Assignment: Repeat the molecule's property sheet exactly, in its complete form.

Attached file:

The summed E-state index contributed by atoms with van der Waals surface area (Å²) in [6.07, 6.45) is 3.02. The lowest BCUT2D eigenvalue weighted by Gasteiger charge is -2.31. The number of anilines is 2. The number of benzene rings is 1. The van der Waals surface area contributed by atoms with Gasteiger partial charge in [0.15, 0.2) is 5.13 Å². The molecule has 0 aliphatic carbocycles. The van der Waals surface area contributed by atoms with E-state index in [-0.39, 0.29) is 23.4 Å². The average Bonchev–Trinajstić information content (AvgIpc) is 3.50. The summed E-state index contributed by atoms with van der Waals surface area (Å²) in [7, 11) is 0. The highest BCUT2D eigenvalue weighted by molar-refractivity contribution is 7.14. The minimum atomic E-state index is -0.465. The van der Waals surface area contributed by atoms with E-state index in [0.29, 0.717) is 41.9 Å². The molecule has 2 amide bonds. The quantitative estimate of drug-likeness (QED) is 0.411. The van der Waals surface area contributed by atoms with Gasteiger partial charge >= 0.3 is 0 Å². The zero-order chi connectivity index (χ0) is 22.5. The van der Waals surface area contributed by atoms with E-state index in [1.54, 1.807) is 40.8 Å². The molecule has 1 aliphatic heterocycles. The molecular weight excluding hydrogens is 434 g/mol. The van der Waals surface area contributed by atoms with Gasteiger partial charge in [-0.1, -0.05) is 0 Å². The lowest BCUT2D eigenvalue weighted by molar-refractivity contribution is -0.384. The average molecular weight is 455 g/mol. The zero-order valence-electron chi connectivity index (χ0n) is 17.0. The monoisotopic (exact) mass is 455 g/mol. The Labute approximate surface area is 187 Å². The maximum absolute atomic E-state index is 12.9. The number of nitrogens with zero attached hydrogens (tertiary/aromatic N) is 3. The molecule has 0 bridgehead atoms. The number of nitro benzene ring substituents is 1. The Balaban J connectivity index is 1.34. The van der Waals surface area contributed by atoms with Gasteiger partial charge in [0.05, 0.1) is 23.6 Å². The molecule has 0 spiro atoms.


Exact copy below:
The summed E-state index contributed by atoms with van der Waals surface area (Å²) in [6.07, 6.45) is 3.02. The lowest BCUT2D eigenvalue weighted by Gasteiger charge is -2.31. The number of anilines is 2. The number of benzene rings is 1. The van der Waals surface area contributed by atoms with Gasteiger partial charge in [0.15, 0.2) is 5.13 Å². The molecule has 0 aliphatic carbocycles. The van der Waals surface area contributed by atoms with E-state index in [-0.39, 0.29) is 23.4 Å². The average Bonchev–Trinajstić information content (AvgIpc) is 3.50. The summed E-state index contributed by atoms with van der Waals surface area (Å²) in [7, 11) is 0. The highest BCUT2D eigenvalue weighted by molar-refractivity contribution is 7.14. The minimum atomic E-state index is -0.465. The van der Waals surface area contributed by atoms with E-state index in [0.29, 0.717) is 41.9 Å². The molecule has 2 amide bonds. The quantitative estimate of drug-likeness (QED) is 0.411. The van der Waals surface area contributed by atoms with Gasteiger partial charge >= 0.3 is 0 Å². The zero-order chi connectivity index (χ0) is 22.5. The van der Waals surface area contributed by atoms with E-state index in [1.54, 1.807) is 40.8 Å². The molecule has 1 aliphatic heterocycles. The molecular weight excluding hydrogens is 434 g/mol. The van der Waals surface area contributed by atoms with Gasteiger partial charge in [-0.1, -0.05) is 0 Å². The lowest BCUT2D eigenvalue weighted by molar-refractivity contribution is -0.384. The average molecular weight is 455 g/mol. The zero-order valence-electron chi connectivity index (χ0n) is 17.0. The monoisotopic (exact) mass is 455 g/mol. The Labute approximate surface area is 187 Å². The maximum absolute atomic E-state index is 12.9. The number of nitrogens with zero attached hydrogens (tertiary/aromatic N) is 3. The molecule has 0 bridgehead atoms. The number of nitro benzene ring substituents is 1. The Balaban J connectivity index is 1.34. The van der Waals surface area contributed by atoms with Gasteiger partial charge in [0.05, 0.1) is 23.6 Å². The molecule has 0 spiro atoms.